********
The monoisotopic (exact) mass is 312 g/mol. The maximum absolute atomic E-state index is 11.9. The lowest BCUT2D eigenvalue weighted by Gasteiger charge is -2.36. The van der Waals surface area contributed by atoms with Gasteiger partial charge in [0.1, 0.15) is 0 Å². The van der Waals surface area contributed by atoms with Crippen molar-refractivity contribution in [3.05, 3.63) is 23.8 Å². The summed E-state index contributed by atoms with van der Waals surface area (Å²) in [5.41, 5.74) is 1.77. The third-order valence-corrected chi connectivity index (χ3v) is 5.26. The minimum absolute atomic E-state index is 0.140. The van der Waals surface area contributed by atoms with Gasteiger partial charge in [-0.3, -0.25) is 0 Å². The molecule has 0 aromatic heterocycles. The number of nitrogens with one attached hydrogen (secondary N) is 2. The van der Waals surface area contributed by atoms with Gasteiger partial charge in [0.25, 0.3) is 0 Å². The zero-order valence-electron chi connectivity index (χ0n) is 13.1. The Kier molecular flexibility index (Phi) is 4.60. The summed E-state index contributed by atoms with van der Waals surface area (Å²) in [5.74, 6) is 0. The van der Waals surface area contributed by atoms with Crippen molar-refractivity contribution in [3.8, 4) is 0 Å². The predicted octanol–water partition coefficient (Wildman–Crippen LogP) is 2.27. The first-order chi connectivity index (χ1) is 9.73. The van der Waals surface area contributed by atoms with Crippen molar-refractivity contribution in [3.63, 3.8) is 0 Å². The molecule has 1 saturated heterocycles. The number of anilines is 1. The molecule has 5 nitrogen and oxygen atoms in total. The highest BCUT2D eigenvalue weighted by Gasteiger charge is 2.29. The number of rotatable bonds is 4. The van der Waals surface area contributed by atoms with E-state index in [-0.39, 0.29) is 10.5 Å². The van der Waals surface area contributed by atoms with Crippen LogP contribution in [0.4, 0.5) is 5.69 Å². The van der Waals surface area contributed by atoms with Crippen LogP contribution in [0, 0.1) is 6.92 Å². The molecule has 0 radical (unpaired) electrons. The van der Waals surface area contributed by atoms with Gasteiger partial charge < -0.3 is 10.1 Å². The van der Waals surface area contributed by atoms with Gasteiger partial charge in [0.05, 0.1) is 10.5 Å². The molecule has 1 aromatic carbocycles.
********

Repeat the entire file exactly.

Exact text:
The monoisotopic (exact) mass is 312 g/mol. The maximum absolute atomic E-state index is 11.9. The lowest BCUT2D eigenvalue weighted by Gasteiger charge is -2.36. The van der Waals surface area contributed by atoms with Gasteiger partial charge in [0.1, 0.15) is 0 Å². The van der Waals surface area contributed by atoms with Crippen molar-refractivity contribution in [3.05, 3.63) is 23.8 Å². The summed E-state index contributed by atoms with van der Waals surface area (Å²) in [5.41, 5.74) is 1.77. The third-order valence-corrected chi connectivity index (χ3v) is 5.26. The minimum absolute atomic E-state index is 0.140. The van der Waals surface area contributed by atoms with Gasteiger partial charge in [-0.3, -0.25) is 0 Å². The molecule has 0 aromatic heterocycles. The number of nitrogens with one attached hydrogen (secondary N) is 2. The van der Waals surface area contributed by atoms with Gasteiger partial charge in [0.25, 0.3) is 0 Å². The zero-order valence-electron chi connectivity index (χ0n) is 13.1. The Kier molecular flexibility index (Phi) is 4.60. The summed E-state index contributed by atoms with van der Waals surface area (Å²) in [5.74, 6) is 0. The van der Waals surface area contributed by atoms with Crippen molar-refractivity contribution in [3.8, 4) is 0 Å². The predicted octanol–water partition coefficient (Wildman–Crippen LogP) is 2.27. The first-order chi connectivity index (χ1) is 9.73. The van der Waals surface area contributed by atoms with Crippen molar-refractivity contribution in [3.63, 3.8) is 0 Å². The molecule has 1 saturated heterocycles. The number of anilines is 1. The molecule has 5 nitrogen and oxygen atoms in total. The highest BCUT2D eigenvalue weighted by Gasteiger charge is 2.29. The number of rotatable bonds is 4. The van der Waals surface area contributed by atoms with E-state index in [-0.39, 0.29) is 10.5 Å². The van der Waals surface area contributed by atoms with Crippen LogP contribution in [0.4, 0.5) is 5.69 Å². The van der Waals surface area contributed by atoms with Crippen LogP contribution in [0, 0.1) is 6.92 Å². The molecule has 0 radical (unpaired) electrons. The van der Waals surface area contributed by atoms with Gasteiger partial charge < -0.3 is 10.1 Å². The van der Waals surface area contributed by atoms with Gasteiger partial charge in [0.05, 0.1) is 10.5 Å². The molecule has 1 aromatic carbocycles.